What Kind Of Shareholders Own Julius Baer Group Ltd. (VTX:BAER)?

A look at the shareholders of Julius Baer Group Ltd. (VTX:BAER) can tell us which group is most powerful. Generally speaking, as a company grows, institutions will increase their ownership. Conversely, insiders often decrease their ownership over time. We also tend to see lower insider ownership in companies that were previously publicly owned.

Julius Baer Group has a market capitalization of CHF9.0b, so it’s too big to fly under the radar. We’d expect to see both institutions and retail investors owning a portion of the company. Taking a look at our data on the ownership groups (below), it’s seems that institutions own shares in the company. We can zoom in on the different ownership groups, to learn more about BAER.

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Check out our latest analysis for Julius Baer Group

SWX:BAER Ownership Summary, May 24th 2019
SWX:BAER Ownership Summary, May 24th 2019

What Does The Institutional Ownership Tell Us About Julius Baer Group?

Institutions typically measure themselves against a benchmark when reporting to their own investors, so they often become more enthusiastic about a stock once it’s included in a major index. We would expect most companies to have some institutions on the register, especially if they are growing.

We can see that Julius Baer Group does have institutional investors; and they hold 60% of the stock. This can indicate that the company has a certain degree of credibility in the investment community. However, it is best to be wary of relying on the supposed validation that comes with institutional investors. They too, get it wrong sometimes. When multiple institutions own a stock, there’s always a risk that they are in a ‘crowded trade’. When such a trade goes wrong, multiple parties may compete to sell stock fast. This risk is higher in a company without a history of growth. You can see Julius Baer Group’s historic earnings and revenue, below, but keep in mind there’s always more to the story.

SWX:BAER Income Statement, May 24th 2019
SWX:BAER Income Statement, May 24th 2019

Institutional investors own over 50% of the company, so together than can probably strongly influence board decisions. We note that hedge funds don’t have a meaningful investment in Julius Baer Group. Quite a few analysts cover the stock, so you could look into forecast growth quite easily.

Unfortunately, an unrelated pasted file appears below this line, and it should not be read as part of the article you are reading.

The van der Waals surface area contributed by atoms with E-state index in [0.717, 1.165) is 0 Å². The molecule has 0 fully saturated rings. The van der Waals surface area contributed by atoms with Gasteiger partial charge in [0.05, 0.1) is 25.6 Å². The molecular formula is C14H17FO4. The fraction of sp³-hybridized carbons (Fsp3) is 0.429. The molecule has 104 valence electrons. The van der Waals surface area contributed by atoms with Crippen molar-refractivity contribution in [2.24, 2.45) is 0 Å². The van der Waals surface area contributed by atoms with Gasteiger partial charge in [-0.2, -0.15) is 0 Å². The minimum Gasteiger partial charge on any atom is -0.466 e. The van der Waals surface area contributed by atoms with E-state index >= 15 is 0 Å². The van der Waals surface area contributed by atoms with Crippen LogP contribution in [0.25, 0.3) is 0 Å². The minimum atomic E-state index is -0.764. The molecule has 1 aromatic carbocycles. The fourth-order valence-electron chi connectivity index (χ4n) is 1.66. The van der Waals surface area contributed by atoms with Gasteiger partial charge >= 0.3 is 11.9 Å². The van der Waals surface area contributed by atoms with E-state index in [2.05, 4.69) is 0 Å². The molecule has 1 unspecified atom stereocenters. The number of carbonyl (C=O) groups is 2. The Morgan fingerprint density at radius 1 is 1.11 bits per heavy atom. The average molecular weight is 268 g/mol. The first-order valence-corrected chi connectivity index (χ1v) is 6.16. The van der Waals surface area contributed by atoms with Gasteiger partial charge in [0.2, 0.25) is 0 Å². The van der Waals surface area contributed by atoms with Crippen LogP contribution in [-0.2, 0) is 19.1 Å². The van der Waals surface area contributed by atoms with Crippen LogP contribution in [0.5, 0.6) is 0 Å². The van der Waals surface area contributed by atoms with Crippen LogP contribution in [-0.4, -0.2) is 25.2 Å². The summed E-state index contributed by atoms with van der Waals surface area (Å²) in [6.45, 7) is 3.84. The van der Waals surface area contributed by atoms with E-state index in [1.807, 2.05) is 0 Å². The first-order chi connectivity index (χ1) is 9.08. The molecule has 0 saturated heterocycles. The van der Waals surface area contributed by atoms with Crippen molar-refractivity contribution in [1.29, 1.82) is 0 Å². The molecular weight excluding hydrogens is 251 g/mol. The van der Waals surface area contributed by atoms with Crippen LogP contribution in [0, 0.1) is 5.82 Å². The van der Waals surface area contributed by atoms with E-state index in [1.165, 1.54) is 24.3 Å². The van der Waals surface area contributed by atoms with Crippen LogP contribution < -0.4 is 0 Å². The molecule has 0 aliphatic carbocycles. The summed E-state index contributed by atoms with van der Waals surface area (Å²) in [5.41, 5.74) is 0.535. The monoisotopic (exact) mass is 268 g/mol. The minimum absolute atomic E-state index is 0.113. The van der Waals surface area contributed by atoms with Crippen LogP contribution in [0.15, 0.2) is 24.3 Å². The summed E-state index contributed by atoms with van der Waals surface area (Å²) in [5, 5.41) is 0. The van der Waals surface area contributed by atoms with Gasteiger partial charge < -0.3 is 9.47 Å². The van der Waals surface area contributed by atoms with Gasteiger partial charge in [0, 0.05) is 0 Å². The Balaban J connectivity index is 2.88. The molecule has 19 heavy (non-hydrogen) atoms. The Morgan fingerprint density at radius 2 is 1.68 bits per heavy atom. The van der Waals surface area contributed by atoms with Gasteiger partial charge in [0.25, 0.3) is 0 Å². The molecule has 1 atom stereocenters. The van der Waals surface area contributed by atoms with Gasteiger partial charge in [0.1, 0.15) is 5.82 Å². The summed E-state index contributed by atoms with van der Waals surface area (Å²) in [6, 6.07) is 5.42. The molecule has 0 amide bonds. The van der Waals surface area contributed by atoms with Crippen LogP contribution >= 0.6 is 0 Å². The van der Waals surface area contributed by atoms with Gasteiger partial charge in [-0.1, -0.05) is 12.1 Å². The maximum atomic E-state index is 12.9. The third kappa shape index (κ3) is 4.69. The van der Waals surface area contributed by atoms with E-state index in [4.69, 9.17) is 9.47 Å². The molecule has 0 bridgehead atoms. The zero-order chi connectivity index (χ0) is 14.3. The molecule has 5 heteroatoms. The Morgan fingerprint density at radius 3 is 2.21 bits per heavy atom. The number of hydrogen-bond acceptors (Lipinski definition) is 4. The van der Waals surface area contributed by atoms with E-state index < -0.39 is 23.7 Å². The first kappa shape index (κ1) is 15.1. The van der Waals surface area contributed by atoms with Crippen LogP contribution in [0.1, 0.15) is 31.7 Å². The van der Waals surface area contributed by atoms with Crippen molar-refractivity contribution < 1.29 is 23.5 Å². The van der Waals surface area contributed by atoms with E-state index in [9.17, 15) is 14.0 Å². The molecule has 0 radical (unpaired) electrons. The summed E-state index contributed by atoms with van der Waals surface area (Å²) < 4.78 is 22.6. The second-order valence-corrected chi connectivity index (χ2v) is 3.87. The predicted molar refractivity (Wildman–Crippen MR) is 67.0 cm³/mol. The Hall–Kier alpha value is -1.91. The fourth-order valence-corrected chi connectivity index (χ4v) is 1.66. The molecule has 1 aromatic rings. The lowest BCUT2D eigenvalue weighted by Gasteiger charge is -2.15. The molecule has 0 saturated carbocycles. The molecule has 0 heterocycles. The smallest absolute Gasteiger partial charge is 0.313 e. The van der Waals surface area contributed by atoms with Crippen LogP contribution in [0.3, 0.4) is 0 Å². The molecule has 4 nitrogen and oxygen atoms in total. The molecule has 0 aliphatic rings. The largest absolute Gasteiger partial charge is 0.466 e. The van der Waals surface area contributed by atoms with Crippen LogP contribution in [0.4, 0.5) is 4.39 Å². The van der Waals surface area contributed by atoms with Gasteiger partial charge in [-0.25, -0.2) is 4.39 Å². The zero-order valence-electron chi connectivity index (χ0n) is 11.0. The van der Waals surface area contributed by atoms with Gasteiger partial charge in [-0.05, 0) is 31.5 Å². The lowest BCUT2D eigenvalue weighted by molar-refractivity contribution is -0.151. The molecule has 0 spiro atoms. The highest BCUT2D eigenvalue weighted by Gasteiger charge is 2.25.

Insider Ownership Of Julius Baer Group

While the precise definition of an insider can be subjective, almost everyone considers board members to be insiders. The company management answer to the board; and the latter should represent the interests of shareholders. Notably, sometimes top-level managers are on the board, themselves.

I generally consider insider ownership to be a good thing. However, on some occasions it makes it more difficult for other shareholders to hold the board accountable for decisions.

Our most recent data indicates that insiders own less than 1% of Julius Baer Group Ltd.. However, it’s possible that insiders might have an indirect interest through a more complex structure. Being so large, we would not expect insiders to own a large proportion of the stock. Collectively, they own CHF24m of stock. In this sort of situation, it can be more interesting to see if those insiders have been buying or selling.

General Public Ownership

The general public holds a 36% stake in BAER. This size of ownership, while considerable, may not be enough to change company policy if the decision is not in sync with other large shareholders.

Next Steps:

It’s always worth thinking about the different groups who own shares in a company. But to understand Julius Baer Group better, we need to consider many other factors.

I like to dive deeper into how a company has performed in the past. You can access this interactive graph of past earnings, revenue and cash flow, for free .

If you would prefer discover what analysts are predicting in terms of future growth, do not miss this free report on analyst forecasts.

NB: Figures in this article are calculated using data from the last twelve months, which refer to the 12-month period ending on the last date of the month the financial statement is dated. This may not be consistent with full year annual report figures.

We aim to bring you long-term focused research analysis driven by fundamental data. Note that our analysis may not factor in the latest price-sensitive company announcements or qualitative material.

If you spot an error that warrants correction, please contact the editor at editorial-team@simplywallst.com. This article by Simply Wall St is general in nature. It does not constitute a recommendation to buy or sell any stock, and does not take account of your objectives, or your financial situation. Simply Wall St has no position in the stocks mentioned. Thank you for reading.